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Friday, September 12, 2008

'Content is no longer king; Context is'

Food for thought from BusinessWeek, a US publication experimenting with involving readers in magazine issues from conception through publication and subsequent debate. Thanks to Nat Torkington for the link.

"[The idea] is to reinvent journalism as a process that involves the reader in the front end, to advocate story ideas; in the middle, to inform the reporting of a story; and in the end, to expand on the conversation a story creates. That latter conversation is not a letter-to-the-editor monologue, but rather a dialogue between the professional writers and the audience."
In a post that I found well worth the read, executive editor John A Byrne expands on the background and concept:

"In the early 1960s, Tom Wolfe and other talented writers created the New Journalism. It cleverly deployed the techniques of great fiction to news and feature writing. Today's direct engagement with readers is the antithesis of Mr. Wolfe's self-centered narrative inventions. Call it the "New" New Journalism.

"It fully embraces its readers, treats their opinions and beliefs with respect and dignity, and leverages the intelligence of the crowd to create a more valuable outcome for all. It recognizes that content is no longer king; Context is. In a world of commoditization, where too much news and opinion already chases too few eyeballs, this new loyalty-inducing journalism builds community and relationships."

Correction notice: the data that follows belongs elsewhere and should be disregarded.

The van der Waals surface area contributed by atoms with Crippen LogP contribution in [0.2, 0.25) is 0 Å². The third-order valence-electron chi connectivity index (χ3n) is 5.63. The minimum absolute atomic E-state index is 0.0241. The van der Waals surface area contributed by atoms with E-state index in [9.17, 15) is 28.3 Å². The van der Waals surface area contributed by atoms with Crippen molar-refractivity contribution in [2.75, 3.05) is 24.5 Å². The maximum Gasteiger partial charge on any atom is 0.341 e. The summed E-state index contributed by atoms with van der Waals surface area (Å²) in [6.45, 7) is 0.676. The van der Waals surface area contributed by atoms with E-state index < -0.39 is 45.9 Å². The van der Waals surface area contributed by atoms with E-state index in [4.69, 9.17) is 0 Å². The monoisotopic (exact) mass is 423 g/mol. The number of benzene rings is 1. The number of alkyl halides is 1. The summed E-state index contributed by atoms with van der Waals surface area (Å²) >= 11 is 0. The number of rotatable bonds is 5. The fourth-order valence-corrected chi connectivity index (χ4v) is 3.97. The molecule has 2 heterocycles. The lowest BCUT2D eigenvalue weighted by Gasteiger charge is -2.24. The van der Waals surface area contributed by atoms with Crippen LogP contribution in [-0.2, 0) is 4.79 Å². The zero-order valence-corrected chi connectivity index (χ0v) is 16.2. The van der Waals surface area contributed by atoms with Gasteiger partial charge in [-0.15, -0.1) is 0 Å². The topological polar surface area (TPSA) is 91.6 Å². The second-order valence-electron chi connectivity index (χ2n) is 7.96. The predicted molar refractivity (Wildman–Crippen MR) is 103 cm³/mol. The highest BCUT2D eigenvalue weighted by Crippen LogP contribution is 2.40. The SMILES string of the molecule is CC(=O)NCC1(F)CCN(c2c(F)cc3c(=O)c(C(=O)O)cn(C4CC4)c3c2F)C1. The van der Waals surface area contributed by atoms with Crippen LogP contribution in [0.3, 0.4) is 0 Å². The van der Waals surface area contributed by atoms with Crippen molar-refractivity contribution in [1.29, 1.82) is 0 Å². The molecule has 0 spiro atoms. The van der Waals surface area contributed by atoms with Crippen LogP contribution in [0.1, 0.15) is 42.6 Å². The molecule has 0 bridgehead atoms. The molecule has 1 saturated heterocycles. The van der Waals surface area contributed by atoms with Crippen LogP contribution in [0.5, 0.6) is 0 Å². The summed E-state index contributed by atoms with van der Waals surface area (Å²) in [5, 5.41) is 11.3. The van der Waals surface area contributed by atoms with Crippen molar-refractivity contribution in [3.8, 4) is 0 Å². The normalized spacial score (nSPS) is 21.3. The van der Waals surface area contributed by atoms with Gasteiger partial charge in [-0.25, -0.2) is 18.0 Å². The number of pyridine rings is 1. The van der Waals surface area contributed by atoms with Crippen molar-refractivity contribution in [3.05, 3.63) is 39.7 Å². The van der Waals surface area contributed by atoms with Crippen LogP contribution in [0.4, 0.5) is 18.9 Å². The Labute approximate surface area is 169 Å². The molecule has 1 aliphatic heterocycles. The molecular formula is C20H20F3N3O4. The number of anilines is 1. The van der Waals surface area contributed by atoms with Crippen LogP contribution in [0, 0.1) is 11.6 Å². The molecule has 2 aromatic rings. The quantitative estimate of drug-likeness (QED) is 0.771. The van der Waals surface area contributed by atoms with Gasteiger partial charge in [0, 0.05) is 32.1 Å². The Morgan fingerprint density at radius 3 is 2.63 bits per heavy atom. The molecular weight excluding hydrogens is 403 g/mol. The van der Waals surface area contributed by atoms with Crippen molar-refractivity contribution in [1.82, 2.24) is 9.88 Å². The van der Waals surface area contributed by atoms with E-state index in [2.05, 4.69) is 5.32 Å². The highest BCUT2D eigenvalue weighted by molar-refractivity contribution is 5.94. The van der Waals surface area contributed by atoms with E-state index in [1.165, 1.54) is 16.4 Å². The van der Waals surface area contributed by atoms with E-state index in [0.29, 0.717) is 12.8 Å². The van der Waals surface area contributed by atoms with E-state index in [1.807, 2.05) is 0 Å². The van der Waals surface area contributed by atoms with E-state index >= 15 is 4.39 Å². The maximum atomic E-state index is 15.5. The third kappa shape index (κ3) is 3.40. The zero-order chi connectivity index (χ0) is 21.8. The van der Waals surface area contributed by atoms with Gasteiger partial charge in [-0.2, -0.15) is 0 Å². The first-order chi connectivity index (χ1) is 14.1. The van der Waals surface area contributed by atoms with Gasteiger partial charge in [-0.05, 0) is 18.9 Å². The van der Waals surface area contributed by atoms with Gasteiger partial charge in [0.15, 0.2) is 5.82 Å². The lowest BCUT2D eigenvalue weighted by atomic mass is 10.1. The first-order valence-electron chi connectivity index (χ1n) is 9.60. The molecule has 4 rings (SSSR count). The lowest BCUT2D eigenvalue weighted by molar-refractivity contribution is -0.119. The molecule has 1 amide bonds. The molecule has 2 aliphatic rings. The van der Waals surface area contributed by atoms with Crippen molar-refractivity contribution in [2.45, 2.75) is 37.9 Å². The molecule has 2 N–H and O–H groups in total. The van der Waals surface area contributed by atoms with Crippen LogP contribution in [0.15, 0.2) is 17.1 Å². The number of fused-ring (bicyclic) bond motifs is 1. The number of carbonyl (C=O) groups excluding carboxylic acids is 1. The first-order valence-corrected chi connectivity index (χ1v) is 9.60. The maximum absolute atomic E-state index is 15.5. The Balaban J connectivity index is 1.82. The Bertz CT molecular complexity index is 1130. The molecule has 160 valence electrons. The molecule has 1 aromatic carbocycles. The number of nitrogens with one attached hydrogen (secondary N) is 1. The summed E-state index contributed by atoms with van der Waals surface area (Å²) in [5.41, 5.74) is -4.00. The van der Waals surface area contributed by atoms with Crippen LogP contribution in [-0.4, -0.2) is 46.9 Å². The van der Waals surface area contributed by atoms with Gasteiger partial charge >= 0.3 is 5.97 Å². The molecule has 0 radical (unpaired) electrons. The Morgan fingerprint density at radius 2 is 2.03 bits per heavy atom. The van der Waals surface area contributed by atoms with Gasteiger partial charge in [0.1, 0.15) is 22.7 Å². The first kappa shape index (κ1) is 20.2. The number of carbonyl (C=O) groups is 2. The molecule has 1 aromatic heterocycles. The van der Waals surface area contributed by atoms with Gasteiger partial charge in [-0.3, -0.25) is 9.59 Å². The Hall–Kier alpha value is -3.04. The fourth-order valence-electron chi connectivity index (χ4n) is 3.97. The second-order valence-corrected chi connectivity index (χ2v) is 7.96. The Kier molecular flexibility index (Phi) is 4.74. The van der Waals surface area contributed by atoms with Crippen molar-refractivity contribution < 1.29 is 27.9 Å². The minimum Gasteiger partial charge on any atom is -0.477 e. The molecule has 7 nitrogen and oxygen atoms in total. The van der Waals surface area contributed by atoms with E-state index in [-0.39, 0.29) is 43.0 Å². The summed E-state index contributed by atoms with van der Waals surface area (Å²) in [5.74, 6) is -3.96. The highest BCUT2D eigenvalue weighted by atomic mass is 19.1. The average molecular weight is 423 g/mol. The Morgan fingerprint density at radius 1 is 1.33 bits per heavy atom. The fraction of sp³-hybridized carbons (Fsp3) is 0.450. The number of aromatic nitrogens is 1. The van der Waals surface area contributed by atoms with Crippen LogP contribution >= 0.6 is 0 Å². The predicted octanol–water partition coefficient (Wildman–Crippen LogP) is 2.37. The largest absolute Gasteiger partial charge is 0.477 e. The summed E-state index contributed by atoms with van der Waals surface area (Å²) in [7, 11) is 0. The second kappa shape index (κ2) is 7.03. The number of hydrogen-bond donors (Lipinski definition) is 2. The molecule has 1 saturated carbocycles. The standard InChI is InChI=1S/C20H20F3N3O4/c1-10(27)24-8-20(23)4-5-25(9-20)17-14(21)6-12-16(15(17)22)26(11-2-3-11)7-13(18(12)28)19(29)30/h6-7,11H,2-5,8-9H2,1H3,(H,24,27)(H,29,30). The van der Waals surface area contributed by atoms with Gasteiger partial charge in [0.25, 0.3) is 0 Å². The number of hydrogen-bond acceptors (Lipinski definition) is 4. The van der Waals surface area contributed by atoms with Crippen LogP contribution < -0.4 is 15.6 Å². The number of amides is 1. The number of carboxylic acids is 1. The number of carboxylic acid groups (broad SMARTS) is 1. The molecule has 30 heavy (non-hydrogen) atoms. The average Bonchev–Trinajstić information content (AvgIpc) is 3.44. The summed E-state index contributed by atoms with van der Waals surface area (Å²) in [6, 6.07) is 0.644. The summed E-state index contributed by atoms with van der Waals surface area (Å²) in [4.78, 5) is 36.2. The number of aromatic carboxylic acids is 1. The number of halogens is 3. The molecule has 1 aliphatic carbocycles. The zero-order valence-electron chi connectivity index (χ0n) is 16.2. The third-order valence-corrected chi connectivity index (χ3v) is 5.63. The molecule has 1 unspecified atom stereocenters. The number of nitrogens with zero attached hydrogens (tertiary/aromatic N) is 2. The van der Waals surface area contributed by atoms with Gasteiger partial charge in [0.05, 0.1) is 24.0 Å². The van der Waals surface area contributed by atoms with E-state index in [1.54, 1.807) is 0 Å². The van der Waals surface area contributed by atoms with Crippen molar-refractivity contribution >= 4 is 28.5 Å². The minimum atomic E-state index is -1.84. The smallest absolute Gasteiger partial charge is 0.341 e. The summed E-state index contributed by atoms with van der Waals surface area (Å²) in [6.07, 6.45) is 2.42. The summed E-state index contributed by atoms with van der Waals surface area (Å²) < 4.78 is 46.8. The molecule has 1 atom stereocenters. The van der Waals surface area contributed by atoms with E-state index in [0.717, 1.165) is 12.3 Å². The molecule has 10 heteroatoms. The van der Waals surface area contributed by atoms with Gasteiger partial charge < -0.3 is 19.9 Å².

BusinessWeek published a user-generated issue, called Trouble at the Office, which posed considerable challenges including...

  • The "New" New Journalism takes work, a lot more work than traditional writing and editing.
  • Soliciting participation was hard; vetting and structuring it was even harder.
  • It was tough to get the flow going. Readers are busy people doing other things – that is, things other than reporting, thinking deeply about a narrow subject, and writing cogently about it.
  • We should have started earlier and seeded discussions with our own provocative essays, podcasts, and videos to give people an idea of what we were looking for.
  • A reader's ability to offer a smart, impassioned response to a problem... rarely translates into an ability to write a long-form piece.
  • We had too many editors wanting to rewrite the voice out of the contributions. It's more important to preserve the readers' voice and the passion.
  • Participatory journalism works best for subjects on which readers have authority. The workplace was a fertile area ... asking our readers to write on how to fix the subprime mess might not add much.

Byrne's closing comments, however, focus more squarely on the upside of building reader communities around news sites:

"We've learned that they are passionate, willing to share valuable thoughts and insights, generous with their effort and time. What's more, engaging users in the reinvention of our craft has led to the discovery that our readers are exactly like us: They share a common goal to improve life, not merely bringing issues and situations to light, but sharing and working toward common solutions. That is the true essence of community."

Hear hear.

I'm not aware of experiments like this in New Zealand, on mainstream news sites at any rate. Have you seen any?

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